Gabacho Gazpacho

May 31, 2014
Author Notes

This is a version of traditional gazbacho to which I’ve given the L.A. treatment. For one thing it’s spicier than a true Spanish gazbacho, but it’s still refreshing on a hot summer day outdoors. If you are taking it on a picnic be sure you keep it thoroughly chilled. —pierino

  • Serves 6
  • 2 pounds large red tomatoes (about 4), peeled.
  • 1 cucumber peeled, halved lengthwise and seeded
  • 1 teaspoon pimenton ahumado (smoked Spanish paprika)
  • 1 anaheim chili (or Hatch chili if available)*
  • 1 fat little jalapeno
  • 3 cloves garlic, peeled and slightly smashed.
  • 1/4 cup aged Spanish vinegar, such as Cepa Vieja
  • 1/4 cup good California extra virgin olive oil. I like California Olive Ranch for this. They are among the larger producers so relatively easy to find.
  • 1 palmful of cilantro, both leaves and stems, roughly chopped.
  • Sea salt and course ground black pepper to taste.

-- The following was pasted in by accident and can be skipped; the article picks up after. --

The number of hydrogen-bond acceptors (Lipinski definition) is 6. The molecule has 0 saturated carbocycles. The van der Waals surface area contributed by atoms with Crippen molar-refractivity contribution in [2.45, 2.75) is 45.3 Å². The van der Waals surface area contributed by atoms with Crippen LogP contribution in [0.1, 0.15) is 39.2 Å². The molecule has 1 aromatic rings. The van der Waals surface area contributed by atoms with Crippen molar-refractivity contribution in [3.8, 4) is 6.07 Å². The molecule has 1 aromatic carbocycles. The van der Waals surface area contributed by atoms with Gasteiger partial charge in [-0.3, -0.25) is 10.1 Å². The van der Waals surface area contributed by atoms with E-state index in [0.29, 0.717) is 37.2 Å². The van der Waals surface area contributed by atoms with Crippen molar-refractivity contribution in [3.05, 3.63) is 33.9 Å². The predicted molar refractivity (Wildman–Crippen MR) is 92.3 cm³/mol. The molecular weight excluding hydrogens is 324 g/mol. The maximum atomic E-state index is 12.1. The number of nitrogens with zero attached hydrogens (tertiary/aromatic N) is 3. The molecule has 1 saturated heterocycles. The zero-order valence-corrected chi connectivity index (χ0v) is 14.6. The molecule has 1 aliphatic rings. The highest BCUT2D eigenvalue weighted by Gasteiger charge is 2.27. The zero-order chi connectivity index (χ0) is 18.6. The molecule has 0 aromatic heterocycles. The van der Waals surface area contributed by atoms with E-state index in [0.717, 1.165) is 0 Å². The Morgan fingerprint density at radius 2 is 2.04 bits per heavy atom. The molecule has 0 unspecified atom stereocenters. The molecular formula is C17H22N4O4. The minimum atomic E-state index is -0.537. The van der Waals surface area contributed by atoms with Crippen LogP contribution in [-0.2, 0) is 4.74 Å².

In This Recipe
  1. Chop the tomatoes and the cucumber to fit your food processor or blender.
  2. Place the chili pepper directly on a gas burner and blacken thoroughly. Place in a paper bag to steam. Once it’s cool enough to handle rub as much of the blackened skin off as possible. It’s okay if a little is left. Remove the top, slice to open and scrape out the seeds. Cut into thin slices.
  3. Slice off the top of the jalapeno and remove as much of the seed package as possible. Cut into slices.
  4. In your big fat food processor or blender place the chopped vegetables and garlic. A Vitamix works great for this if you have one.
  5. Add the olive oil and sherry vinegar.
  6. Add the cilantro, salt and pepper.
  7. Blend everything on a setting close to high. A little bit chunky is okay.
  8. Transfer to a bowl and chill for two to four hours.
  9. *Hatch chilis are perfect for this. They are usually available in August.

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Standup commis flâneur, and food historian. Pierino's background is in Italian and Spanish cooking but of late he's focused on frozen desserts. He is now finishing his cookbook, MALAVIDA! Can it get worse? Yes, it can. Visit the Malavida Brass Knuckle cooking page at Facebook and your posts are welcome there.